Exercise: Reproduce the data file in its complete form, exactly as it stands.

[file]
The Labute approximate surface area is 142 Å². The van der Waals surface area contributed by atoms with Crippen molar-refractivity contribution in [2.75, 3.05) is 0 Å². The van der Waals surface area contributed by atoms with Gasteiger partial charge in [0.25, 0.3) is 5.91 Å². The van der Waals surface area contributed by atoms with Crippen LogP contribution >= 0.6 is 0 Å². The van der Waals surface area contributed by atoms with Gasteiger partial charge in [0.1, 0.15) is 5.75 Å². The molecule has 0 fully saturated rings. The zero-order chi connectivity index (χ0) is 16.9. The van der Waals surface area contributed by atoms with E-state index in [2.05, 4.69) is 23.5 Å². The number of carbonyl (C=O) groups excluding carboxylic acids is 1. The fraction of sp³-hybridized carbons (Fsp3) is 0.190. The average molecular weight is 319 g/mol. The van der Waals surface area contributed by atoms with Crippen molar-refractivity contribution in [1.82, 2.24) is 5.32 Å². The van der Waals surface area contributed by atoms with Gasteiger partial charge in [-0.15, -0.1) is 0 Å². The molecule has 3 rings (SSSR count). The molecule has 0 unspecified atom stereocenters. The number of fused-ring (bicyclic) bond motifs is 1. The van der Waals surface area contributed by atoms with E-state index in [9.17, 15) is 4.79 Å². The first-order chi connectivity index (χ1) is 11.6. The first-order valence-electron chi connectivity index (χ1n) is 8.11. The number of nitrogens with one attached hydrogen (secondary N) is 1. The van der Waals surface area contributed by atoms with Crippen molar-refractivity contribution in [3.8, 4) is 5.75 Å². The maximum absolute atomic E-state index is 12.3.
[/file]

The Labute approximate surface area is 142 Å². The van der Waals surface area contributed by atoms with Crippen molar-refractivity contribution in [2.75, 3.05) is 0 Å². The van der Waals surface area contributed by atoms with Gasteiger partial charge in [0.25, 0.3) is 5.91 Å². The van der Waals surface area contributed by atoms with Crippen LogP contribution >= 0.6 is 0 Å². The van der Waals surface area contributed by atoms with Gasteiger partial charge in [0.1, 0.15) is 5.75 Å². The molecule has 0 fully saturated rings. The zero-order chi connectivity index (χ0) is 16.9. The van der Waals surface area contributed by atoms with E-state index in [2.05, 4.69) is 23.5 Å². The number of carbonyl (C=O) groups excluding carboxylic acids is 1. The fraction of sp³-hybridized carbons (Fsp3) is 0.190. The average molecular weight is 319 g/mol. The van der Waals surface area contributed by atoms with Crippen molar-refractivity contribution in [1.82, 2.24) is 5.32 Å². The van der Waals surface area contributed by atoms with Gasteiger partial charge in [-0.15, -0.1) is 0 Å². The molecule has 3 rings (SSSR count). The molecule has 0 unspecified atom stereocenters. The number of fused-ring (bicyclic) bond motifs is 1. The van der Waals surface area contributed by atoms with E-state index in [9.17, 15) is 4.79 Å². The first-order chi connectivity index (χ1) is 11.6. The first-order valence-electron chi connectivity index (χ1n) is 8.11. The number of nitrogens with one attached hydrogen (secondary N) is 1. The van der Waals surface area contributed by atoms with Crippen molar-refractivity contribution in [3.8, 4) is 5.75 Å². The maximum absolute atomic E-state index is 12.3.